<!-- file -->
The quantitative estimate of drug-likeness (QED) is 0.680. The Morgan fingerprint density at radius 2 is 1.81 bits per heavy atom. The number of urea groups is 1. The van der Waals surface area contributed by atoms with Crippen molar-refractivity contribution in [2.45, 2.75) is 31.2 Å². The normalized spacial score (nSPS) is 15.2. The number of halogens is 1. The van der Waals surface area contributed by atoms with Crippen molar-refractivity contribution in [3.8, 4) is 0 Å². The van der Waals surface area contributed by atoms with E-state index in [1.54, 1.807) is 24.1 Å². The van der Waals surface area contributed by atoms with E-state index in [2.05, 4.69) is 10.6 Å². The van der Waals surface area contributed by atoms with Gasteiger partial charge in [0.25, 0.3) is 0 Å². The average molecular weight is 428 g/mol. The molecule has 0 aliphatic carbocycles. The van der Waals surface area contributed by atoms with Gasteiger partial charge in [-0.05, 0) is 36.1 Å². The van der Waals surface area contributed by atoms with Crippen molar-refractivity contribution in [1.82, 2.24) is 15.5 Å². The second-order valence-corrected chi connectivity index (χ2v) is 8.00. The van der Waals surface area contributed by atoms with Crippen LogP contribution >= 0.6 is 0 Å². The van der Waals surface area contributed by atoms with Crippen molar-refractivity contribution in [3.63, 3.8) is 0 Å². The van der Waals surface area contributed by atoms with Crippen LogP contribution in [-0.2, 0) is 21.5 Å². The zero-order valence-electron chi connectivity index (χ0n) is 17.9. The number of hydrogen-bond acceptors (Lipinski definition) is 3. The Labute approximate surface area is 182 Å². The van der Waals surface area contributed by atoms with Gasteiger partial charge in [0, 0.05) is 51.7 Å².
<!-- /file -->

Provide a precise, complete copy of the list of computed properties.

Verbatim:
The quantitative estimate of drug-likeness (QED) is 0.680. The Morgan fingerprint density at radius 2 is 1.81 bits per heavy atom. The number of urea groups is 1. The van der Waals surface area contributed by atoms with Crippen molar-refractivity contribution in [2.45, 2.75) is 31.2 Å². The normalized spacial score (nSPS) is 15.2. The number of halogens is 1. The van der Waals surface area contributed by atoms with Crippen molar-refractivity contribution in [3.8, 4) is 0 Å². The van der Waals surface area contributed by atoms with E-state index in [1.54, 1.807) is 24.1 Å². The van der Waals surface area contributed by atoms with E-state index in [2.05, 4.69) is 10.6 Å². The van der Waals surface area contributed by atoms with Gasteiger partial charge in [0.25, 0.3) is 0 Å². The average molecular weight is 428 g/mol. The molecule has 0 aliphatic carbocycles. The van der Waals surface area contributed by atoms with Gasteiger partial charge in [-0.05, 0) is 36.1 Å². The van der Waals surface area contributed by atoms with Crippen molar-refractivity contribution in [1.82, 2.24) is 15.5 Å². The second-order valence-corrected chi connectivity index (χ2v) is 8.00. The van der Waals surface area contributed by atoms with Crippen LogP contribution >= 0.6 is 0 Å². The van der Waals surface area contributed by atoms with Crippen molar-refractivity contribution in [3.63, 3.8) is 0 Å². The van der Waals surface area contributed by atoms with Crippen LogP contribution in [-0.2, 0) is 21.5 Å². The zero-order valence-electron chi connectivity index (χ0n) is 17.9. The number of hydrogen-bond acceptors (Lipinski definition) is 3. The Labute approximate surface area is 182 Å². The van der Waals surface area contributed by atoms with Gasteiger partial charge in [0, 0.05) is 51.7 Å².